I mostly agree with most of the technical issues he raises and I think the lesson here is that it does, in fact, pay to use open standards. However, there are some things he says that I take issue with as a developer:
Jobs also has a disdain for 3rd party development tools. Here I see the motivation as business, not technical. We developers have only so much time-money and Jobs knows that making it difficult to support multiple platforms with the same source tree more or less will make a lot of developers chose to develop only for Apple’s products. Jobs knows this very well and I believe it was behind the decision not only to not allow Flash but also to not allow Java. Jobs even boldly chided Java as something no one uses anymore. No one? Well, except for their mobile devices’ biggest upcoming competitor, the Android platform. That’s all.
When developing C++ desktop applications, I don’t want to waste my investment. I use Qt. It doesn’t block me from using the latest innovations in Windows, Mac OS X or Linux’ desktops (KDE and Gnome), but it gets me most of the way easily. 90% of the time for 90% of the people making business apps (not games), OS specific GUI code shouldn’t be necessary. I believe the same is true for mobile devices. Without writing with the iphone in mind, I believe you can have your tool translate your menus, form items, etc. into the appropriate code for different platforms. Apple won’t allow this. My understanding is they won’t even allow this if such a tool (including the tool Adobe made earlier to translate Flash into Obj-C) even if you hand-edit the code after generation or make your own regexp to modify after generation (so at least minor edits won’t require a rewrite to remove wasteful routines, etc.) This is a shame. It’s bad for developers and consumers, but good for Apple. It also directly affects me as I was planning on making an XUL to iphone gui converter.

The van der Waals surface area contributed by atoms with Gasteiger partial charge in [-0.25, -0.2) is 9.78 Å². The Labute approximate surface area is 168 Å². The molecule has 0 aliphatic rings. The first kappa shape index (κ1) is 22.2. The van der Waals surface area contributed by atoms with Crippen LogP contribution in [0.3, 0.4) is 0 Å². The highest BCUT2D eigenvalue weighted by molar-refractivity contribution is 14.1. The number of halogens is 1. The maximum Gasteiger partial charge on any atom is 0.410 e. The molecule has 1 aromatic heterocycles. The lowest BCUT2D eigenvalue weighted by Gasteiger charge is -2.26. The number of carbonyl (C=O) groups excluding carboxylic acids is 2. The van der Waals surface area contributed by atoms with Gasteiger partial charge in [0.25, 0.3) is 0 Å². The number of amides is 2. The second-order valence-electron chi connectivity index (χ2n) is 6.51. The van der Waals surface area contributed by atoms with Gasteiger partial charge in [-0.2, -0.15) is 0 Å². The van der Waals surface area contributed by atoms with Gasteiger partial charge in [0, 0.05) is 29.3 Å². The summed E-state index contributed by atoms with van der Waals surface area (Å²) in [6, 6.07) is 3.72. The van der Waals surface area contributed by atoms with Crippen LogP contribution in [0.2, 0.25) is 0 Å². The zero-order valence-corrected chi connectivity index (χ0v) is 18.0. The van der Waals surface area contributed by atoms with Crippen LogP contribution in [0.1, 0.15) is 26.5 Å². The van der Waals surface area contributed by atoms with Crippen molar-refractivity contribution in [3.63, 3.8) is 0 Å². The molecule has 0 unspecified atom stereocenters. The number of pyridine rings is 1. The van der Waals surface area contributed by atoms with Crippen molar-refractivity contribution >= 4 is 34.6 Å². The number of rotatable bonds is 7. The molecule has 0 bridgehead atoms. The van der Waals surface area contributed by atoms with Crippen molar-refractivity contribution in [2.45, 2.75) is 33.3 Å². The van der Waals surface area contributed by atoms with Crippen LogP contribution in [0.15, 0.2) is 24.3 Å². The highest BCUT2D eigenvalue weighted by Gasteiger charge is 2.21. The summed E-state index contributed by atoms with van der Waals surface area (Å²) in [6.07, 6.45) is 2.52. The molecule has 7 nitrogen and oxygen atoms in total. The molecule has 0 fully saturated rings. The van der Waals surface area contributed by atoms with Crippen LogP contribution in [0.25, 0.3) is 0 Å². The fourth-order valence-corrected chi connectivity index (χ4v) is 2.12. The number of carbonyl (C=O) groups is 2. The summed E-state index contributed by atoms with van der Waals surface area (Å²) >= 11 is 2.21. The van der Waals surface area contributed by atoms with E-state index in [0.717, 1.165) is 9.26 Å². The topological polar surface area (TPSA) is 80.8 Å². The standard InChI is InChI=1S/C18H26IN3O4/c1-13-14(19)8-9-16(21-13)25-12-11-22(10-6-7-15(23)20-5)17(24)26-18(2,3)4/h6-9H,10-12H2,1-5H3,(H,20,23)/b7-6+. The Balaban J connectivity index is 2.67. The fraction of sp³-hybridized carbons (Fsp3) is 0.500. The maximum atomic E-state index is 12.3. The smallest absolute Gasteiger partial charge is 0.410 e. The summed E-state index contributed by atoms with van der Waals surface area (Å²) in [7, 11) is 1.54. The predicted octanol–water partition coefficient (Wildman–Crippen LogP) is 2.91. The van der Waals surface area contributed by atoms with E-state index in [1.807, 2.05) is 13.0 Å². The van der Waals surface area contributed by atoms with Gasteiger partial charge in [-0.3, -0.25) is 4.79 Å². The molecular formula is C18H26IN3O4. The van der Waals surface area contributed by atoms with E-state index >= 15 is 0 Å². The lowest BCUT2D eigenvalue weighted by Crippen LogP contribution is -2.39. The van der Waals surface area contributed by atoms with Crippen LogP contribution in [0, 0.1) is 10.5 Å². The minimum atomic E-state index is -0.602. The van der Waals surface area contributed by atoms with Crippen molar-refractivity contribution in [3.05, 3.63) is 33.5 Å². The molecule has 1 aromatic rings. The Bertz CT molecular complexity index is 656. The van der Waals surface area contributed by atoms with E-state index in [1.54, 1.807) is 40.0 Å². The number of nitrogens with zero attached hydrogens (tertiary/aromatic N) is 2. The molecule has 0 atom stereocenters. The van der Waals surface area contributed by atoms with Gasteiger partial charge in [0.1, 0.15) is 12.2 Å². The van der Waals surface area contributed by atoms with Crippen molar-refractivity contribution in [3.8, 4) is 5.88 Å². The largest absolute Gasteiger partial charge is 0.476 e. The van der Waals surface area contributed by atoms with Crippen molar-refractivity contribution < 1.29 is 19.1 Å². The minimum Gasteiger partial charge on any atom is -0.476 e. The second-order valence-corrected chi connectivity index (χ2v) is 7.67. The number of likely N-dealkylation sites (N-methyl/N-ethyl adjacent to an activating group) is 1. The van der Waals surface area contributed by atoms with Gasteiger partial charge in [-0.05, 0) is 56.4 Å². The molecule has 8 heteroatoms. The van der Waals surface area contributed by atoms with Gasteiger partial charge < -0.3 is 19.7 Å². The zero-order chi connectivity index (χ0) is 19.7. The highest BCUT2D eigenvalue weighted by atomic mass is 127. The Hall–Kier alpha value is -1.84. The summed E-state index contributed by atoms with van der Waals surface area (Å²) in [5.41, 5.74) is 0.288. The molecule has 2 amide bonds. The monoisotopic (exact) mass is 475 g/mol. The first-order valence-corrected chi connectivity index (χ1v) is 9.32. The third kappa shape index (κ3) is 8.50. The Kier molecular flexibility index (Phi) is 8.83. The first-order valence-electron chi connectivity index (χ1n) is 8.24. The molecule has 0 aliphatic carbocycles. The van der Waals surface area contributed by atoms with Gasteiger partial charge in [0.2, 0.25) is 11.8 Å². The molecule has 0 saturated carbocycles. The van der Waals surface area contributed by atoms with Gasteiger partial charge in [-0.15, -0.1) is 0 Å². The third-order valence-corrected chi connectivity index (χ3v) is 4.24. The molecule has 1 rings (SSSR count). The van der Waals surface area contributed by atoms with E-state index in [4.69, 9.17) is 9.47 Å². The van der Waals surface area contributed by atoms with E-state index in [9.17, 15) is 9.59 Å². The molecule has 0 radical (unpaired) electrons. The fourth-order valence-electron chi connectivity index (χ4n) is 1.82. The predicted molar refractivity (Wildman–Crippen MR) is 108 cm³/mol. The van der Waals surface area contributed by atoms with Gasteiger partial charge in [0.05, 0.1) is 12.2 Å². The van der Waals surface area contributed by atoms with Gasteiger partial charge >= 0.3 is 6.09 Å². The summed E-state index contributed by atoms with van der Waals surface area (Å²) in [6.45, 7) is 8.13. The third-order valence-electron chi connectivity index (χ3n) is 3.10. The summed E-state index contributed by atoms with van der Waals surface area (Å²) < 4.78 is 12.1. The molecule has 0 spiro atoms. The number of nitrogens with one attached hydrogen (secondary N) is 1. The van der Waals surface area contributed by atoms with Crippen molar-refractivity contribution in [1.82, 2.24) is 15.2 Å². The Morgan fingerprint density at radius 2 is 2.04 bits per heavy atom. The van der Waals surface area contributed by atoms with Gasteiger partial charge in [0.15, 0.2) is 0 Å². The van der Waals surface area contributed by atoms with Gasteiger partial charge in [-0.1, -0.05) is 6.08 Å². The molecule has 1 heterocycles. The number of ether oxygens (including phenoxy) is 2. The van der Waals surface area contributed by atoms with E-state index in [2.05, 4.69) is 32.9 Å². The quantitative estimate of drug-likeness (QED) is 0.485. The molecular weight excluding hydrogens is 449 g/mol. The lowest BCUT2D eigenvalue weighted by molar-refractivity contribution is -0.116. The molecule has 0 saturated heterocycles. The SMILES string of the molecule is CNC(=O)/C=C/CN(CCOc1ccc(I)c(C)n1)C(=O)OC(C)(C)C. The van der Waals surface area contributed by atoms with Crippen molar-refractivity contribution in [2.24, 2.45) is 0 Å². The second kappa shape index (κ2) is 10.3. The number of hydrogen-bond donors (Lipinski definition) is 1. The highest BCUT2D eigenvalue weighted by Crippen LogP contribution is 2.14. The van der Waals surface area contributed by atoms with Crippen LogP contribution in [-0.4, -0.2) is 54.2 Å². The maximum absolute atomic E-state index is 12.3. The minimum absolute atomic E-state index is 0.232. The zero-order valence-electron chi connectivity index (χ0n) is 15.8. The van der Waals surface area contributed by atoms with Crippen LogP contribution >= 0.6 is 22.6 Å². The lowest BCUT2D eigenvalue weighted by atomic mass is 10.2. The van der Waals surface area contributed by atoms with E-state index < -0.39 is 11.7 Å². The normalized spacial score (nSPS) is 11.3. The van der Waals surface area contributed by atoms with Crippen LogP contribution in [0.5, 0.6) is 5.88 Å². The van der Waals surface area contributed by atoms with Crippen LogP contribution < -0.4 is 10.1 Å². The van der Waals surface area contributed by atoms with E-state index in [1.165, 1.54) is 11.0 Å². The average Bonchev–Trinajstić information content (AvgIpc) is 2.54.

So again, I absolutely agree with Jobs’ assessment of Flash’s shortcomings. If he is serious about them, though, I trust that he will allow Flash once they are addressed? If Adobe fails to correct these issues and it may be impossible without breaking backwards compatibility, their prize platform may go the way of the Dodo, with or without Apple’s sabotage. At the very least, I believe something that creates obj-c from an AS3/Flex project should technically address the issues.